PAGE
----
Coogee already produces oil from two of its operations in the Timor Sea and hopes to develop another oil field by 2008.
The company has been drilling at the Montara/Skua oil field and has recently made a second discovery which intersected a 25 meter oil column.
Coogee chief executive Peter Hood said the latest discovery, Swallow, was very good and had the potential to contain up to two million barrels of recoverable oil, hosting production rates of more than 5,000 barrels of oil per day.
The new discoveries sit between the two already producing assets, about 20km apart, Mr. Hood said, and could be tied back to the planned Montara project.
"They are easy to tie back to the main development," he said.
"We are now in a position, with approximately 38 million barrels to go ahead with that field development and basically that will be six wells in those four fields."
Mr. Hood said the current production was sold to a trader which then on-sold it to consumers and he was considering this, along with other options, for the new production.
"We've got two years to build this so that is an exercise that will take place at a later date," he said.
"It's all high-quality oil and will easily find a place in the market."
Once the new fields are developed, production will start at 40,000 barrels per day and naturally decline over the 12 year project life.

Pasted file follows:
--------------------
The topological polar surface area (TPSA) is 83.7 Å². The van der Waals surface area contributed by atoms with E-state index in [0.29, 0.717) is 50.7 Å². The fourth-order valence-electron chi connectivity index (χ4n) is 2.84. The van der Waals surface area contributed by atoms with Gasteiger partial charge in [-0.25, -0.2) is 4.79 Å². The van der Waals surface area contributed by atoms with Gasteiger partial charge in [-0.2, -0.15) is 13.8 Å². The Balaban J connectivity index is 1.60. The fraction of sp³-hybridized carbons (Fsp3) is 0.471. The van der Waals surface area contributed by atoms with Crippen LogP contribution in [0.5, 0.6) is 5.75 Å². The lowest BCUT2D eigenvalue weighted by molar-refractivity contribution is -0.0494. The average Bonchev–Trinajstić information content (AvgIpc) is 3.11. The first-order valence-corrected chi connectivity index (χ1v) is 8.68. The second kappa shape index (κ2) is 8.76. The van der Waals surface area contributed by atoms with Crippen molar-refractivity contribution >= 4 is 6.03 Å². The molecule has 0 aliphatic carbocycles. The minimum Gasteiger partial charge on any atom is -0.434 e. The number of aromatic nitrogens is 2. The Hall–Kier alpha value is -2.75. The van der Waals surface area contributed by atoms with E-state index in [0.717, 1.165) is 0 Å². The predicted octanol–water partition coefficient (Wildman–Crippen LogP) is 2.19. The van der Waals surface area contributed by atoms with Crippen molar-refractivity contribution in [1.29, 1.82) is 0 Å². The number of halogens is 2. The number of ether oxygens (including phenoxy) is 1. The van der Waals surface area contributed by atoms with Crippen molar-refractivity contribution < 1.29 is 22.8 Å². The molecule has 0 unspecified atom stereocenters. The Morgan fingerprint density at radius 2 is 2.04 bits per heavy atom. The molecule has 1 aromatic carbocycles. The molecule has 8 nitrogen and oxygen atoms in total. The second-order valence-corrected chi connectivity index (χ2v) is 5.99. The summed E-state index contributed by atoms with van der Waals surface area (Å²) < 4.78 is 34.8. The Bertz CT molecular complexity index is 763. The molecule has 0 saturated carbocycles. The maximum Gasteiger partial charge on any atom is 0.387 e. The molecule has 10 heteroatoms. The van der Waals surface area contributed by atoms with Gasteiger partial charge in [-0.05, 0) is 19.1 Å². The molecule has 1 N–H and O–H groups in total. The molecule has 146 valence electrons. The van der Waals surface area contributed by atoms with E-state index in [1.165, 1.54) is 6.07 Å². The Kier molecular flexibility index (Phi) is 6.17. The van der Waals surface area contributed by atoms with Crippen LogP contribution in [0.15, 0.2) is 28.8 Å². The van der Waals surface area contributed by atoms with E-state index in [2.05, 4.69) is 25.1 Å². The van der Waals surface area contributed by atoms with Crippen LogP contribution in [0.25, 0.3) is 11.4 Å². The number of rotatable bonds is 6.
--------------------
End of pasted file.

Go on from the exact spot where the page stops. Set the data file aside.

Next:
Mr. Hood said at current oil prices the project would generate about $US500 million in the first year.
The company is now looking at its options to get the project up and running and is considering either an IPO with debt, an IPO with a joint venture or debt with a joint venture.
"We are putting the information together, certifying reserves after these discoveries and re-estimating the capital," he said.
A decision on whether or not to proceed with an IPO would need to be made before the third quarter this year and it is now being advised by Azure Capital.
"We are leaning towards an IPO," Mr. Hood said.
If Coogee did decide to list it would be in the top five of the oil and gas producers in Australia, he said, and be similar in size to ROC Oil Company.
The company recently appointed former Woodside Petroleum chief executive John Akehurst as a non-executive director.
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